Two thousand years later, do we still "know not what we do" when it comes to right and wrong?
In the whole drama of Calvary there is another modest, unnamed figure who may point a way through our impasse to reconciliation. It is one of the two thieves crucified on either side of Jesus. The first one taunted Jesus that if he was indeed the Son of God, this would be a good moment to pull rank and save them.
But the second man admitted his stealing and then, in one of the most poignant appeals in all recorded human history, he asked simply, "Jesus, remember me when you come into your kingdom."
Jesus' response is recorded in the Gospel of Luke, Ch 23: "Today you will be with me in Paradise." The thief had lost everything but the truth, and it was the truth which set him free. Whether we regard the Crucifixion as history, revelation, metaphor or fable, it is a seminal image in the Western psyche.
Even unconsciously it holds our attention because it helps us to make sense of our suffering. With its claim of "not only death but also new life", the cross resolves the tormenting paradox of human existence: Jesus Christ, champion of the poor and marginalised, was crucified but he rose to new life, inviting all to follow ("I go to prepare a place for you"). And his story has inspired people for 2000 years.
Easter holds the assurance that, in each "death" - in the small setbacks or the big crises that come to everyone - there may be, against the odds, shoots of new growth.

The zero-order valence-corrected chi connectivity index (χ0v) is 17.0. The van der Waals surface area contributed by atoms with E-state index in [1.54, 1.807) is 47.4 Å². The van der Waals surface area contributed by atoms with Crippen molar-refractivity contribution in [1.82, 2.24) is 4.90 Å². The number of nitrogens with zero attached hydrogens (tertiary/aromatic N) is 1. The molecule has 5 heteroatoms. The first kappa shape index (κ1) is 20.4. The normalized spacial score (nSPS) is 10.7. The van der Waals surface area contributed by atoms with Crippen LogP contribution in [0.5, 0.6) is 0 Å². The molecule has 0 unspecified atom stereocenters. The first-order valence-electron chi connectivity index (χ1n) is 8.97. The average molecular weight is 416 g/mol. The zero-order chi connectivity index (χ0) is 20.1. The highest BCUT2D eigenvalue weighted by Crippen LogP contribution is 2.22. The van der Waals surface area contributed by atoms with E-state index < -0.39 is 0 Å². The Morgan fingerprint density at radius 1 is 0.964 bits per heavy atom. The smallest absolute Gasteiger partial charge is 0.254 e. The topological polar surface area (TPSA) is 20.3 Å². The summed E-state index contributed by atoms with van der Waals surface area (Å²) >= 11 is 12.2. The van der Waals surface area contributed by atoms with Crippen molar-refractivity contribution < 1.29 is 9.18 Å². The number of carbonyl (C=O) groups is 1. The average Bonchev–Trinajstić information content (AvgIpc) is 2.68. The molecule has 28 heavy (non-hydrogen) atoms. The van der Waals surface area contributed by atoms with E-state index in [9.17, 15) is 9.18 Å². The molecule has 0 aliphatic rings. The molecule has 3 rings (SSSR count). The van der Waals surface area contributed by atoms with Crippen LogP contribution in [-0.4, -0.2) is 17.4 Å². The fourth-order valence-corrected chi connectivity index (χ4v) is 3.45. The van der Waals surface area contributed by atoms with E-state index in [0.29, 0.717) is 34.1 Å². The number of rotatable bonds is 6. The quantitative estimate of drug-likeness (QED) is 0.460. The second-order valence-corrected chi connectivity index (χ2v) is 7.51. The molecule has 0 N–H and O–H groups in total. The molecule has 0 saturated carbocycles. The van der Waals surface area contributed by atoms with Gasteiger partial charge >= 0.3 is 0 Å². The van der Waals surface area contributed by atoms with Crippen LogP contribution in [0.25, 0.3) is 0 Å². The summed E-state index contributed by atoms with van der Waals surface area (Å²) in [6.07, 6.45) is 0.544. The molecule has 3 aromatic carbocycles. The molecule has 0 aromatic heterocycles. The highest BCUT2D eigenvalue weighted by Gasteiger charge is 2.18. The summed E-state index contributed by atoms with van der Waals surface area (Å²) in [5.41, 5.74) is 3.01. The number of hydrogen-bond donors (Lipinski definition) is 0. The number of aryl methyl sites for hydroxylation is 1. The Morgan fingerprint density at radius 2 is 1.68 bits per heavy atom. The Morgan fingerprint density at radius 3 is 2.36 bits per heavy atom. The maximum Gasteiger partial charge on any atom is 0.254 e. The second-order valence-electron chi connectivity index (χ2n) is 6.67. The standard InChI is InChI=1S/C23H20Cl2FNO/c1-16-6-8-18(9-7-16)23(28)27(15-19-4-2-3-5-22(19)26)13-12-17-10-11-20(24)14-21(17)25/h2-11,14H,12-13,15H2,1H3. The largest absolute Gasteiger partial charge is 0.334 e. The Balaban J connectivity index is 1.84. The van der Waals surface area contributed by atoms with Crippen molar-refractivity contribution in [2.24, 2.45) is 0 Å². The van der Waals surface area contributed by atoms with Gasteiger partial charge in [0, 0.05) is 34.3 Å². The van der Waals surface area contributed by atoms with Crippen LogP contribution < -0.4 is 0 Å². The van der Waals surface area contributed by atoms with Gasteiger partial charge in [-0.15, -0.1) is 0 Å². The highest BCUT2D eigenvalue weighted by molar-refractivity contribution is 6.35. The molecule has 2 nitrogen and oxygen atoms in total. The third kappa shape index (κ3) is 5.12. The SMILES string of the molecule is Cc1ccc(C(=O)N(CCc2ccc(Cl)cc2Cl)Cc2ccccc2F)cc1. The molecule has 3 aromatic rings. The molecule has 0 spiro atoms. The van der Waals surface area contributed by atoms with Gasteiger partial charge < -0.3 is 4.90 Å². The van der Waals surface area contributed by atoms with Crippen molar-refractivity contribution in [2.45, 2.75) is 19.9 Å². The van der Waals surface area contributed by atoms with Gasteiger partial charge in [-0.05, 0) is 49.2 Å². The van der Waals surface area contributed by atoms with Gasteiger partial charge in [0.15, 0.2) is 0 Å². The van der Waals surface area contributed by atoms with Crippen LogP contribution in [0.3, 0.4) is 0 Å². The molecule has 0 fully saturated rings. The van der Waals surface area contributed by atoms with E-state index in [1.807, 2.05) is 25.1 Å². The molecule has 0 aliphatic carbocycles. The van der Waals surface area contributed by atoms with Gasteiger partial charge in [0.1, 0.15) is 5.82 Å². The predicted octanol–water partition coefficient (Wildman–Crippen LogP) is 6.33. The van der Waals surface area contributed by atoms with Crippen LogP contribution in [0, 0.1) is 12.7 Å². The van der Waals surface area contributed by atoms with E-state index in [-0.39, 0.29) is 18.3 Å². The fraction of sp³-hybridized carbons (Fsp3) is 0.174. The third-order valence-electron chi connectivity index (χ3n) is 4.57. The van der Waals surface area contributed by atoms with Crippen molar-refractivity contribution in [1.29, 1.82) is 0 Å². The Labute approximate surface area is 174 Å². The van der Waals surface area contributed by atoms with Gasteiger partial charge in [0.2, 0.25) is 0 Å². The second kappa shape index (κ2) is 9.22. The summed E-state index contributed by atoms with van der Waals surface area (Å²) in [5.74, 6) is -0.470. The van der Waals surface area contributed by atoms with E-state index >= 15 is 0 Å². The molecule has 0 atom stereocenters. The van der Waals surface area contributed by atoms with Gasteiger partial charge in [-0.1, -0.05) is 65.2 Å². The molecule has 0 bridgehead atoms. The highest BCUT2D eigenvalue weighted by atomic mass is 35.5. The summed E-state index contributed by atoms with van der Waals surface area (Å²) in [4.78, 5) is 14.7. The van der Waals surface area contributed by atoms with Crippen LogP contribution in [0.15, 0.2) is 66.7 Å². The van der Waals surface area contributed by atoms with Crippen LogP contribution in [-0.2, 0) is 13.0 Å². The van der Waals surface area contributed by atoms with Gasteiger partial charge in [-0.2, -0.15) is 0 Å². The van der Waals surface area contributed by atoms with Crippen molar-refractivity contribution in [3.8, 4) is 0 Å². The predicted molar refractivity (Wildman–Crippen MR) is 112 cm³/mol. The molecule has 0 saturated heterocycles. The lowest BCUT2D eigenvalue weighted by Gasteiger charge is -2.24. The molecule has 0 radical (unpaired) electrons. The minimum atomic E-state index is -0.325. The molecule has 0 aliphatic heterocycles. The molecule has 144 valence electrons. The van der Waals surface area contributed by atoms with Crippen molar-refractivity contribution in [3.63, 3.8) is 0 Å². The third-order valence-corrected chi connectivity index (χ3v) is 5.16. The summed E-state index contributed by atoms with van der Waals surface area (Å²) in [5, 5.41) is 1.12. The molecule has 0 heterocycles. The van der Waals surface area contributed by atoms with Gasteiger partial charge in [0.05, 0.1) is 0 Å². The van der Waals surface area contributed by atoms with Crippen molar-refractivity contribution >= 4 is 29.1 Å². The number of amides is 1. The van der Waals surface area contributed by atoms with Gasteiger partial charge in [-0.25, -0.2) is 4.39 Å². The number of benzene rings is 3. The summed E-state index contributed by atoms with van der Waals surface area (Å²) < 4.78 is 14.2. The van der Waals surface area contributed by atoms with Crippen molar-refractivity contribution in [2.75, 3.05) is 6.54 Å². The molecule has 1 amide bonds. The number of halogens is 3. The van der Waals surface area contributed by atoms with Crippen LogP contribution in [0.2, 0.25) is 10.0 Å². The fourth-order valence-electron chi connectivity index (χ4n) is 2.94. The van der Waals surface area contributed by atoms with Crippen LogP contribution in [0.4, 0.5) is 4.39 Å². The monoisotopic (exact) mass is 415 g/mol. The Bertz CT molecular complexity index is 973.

It is in the light of Easter that we can see the defeat of Anzac as a victory. It's difficult to explain to anyone else, but Australians know the truth of it. Yes, Gallipoli was a terrible loss. Yet in its sacrifice were sown the seeds of our national identity, pride and wonder that they gave their lives for us.
"And what is truth?" Easter and Anzac both. Both appear to be absurd failures, yet both offer the sustaining promise that, at the darkest hour, there is always hope.
Caroline Jones is author of An Authentic Life (ABC Books, 1998) and a contributor to ABC TV's Australian Story.
A poignant article of reflection and renewal.
Regards from OZ
-- Pieter (email@example.com), April 20, 2000
-- Easter (firstname.lastname@example.org), April 20, 2000.
"In a just and humane society there should be room for everyone's story to be told with respect and compassion."
Sometimes a sentence says more than a book. We can respectfully disagree with our fellow posters. We can have compassion for those that are obviously in some kind of trouble-which is easy to tell from some of the posts.
I am going to try and remember this sentence when I respond to those with whom I disagree.
-- FutureSHock (email@example.com), April 20, 2000.
Thank you for your continous posting. I watch for you daily. Each of us could learn something from this article.
-- Tommy Rogers (Been there@Just a Thought.com), April 20, 2000.
You said it FS!!
THAT is the responsibility that comes with freedom of speech, not the right to insult your fellow man simply because it is legal to do so.
There is still hope for humanity, if we all remember that.
-- Hawk (firstname.lastname@example.org), April 21, 2000.